Nano Research

Article Title

A confinement strategy to in-situ prepare a peanut-like N-doped, C-wrapped TiO2 electrode with an enhanced desalination capacity and rate for capacitive deionization


capacitive deionization, confinement growth, MXene-derived, N-doped, pseudocapacitive behavior


Capacitive deionization (CDI) technology has been considered a promising desalination technique, especially for brackish water, because of its relatively low energy consumption, facile operation, and easy regeneration of electrodes. However, the desalination capacity, cost, fabrication method, electrochemical stability, and environmental unfriendliness of the electrodes have restricted the practical application of the CDI technique. Herein, we reported the one-step in situ preparation of nitrogen-doped and carbon-decorated MXene-derived TiO2 (termed N-TiO2−x/C) through the confinement-growth strategy. The small particle size (~ 25 nm) and uniform distribution of a peanut-like N-TiO2−x/C material could be ascribed to the confined growth space created by the nanoporous structure of melamine foam. The defects produced by N doping provide an enhanced electrical conductivity and more adsorption sites, while wrapping with a carbon shell layer increases the conductivity and offers protection for N-TiO2−x to achieve an excellent electrochemical stability. The prepared N-TiO2−x/C electrode is hydrophilic due to the abundant oxygen-containing functional groups (e.g., C-O, N-Ti-O, -NOx, and -OH) and exhibits a high salt removal capacity (33.4 mg·g−1), desalination rate (1.5 mg·g−1·min−1), and remarkable cycling stability (without declining after 100 cycles), which might be ascribed to the synergistic effects of the short ion diffusion path, more active adsorption sites, enhanced conductivity, pseudocapacitive behavior, and protection of the carbon shell layer. This work provides a confined-growth strategy to develop MXene-derived oxide electrodes for electrochemical desalination.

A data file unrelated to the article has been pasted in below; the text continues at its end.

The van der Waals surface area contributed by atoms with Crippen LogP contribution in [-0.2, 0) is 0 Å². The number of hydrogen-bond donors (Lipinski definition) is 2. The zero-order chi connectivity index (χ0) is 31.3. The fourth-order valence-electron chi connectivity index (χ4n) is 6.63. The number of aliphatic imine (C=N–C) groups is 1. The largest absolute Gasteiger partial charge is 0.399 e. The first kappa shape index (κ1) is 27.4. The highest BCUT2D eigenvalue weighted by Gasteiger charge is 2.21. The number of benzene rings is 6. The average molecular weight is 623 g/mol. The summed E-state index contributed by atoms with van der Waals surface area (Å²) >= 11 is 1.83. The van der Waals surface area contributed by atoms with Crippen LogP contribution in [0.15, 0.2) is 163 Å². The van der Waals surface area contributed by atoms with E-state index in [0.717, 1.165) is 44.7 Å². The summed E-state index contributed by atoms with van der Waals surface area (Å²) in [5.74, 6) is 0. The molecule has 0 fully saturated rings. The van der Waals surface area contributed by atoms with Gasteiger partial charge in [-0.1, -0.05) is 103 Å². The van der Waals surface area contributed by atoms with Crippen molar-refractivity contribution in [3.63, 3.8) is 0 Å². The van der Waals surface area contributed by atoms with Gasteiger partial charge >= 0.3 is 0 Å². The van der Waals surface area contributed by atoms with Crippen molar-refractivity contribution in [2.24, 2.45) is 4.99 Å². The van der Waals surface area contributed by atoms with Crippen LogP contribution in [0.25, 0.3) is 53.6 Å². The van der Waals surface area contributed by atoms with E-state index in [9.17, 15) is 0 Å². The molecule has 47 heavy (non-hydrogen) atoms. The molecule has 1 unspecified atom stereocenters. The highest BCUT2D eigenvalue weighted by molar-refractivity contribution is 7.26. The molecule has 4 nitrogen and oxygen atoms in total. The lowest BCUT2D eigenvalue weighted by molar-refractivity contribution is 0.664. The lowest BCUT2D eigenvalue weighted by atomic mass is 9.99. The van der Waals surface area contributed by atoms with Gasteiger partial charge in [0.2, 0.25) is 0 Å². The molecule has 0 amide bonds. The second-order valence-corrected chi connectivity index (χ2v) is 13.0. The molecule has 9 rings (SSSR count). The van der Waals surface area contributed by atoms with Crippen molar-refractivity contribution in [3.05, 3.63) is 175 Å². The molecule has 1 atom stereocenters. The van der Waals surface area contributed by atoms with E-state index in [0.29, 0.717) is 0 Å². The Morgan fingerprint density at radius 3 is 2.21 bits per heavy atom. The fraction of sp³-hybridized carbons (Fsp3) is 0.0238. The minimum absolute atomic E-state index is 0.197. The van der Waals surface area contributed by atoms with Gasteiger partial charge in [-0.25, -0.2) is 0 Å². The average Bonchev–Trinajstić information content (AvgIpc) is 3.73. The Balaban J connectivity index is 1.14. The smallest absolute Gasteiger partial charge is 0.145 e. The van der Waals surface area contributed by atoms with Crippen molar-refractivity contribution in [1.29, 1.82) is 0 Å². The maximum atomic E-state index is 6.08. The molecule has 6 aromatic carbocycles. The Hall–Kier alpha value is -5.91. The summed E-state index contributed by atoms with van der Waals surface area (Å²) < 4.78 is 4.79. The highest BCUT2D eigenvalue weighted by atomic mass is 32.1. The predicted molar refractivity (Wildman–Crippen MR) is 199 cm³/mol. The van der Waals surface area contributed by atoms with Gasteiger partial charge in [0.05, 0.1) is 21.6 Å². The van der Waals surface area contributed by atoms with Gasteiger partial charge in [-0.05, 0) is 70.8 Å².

Tsinghua University Press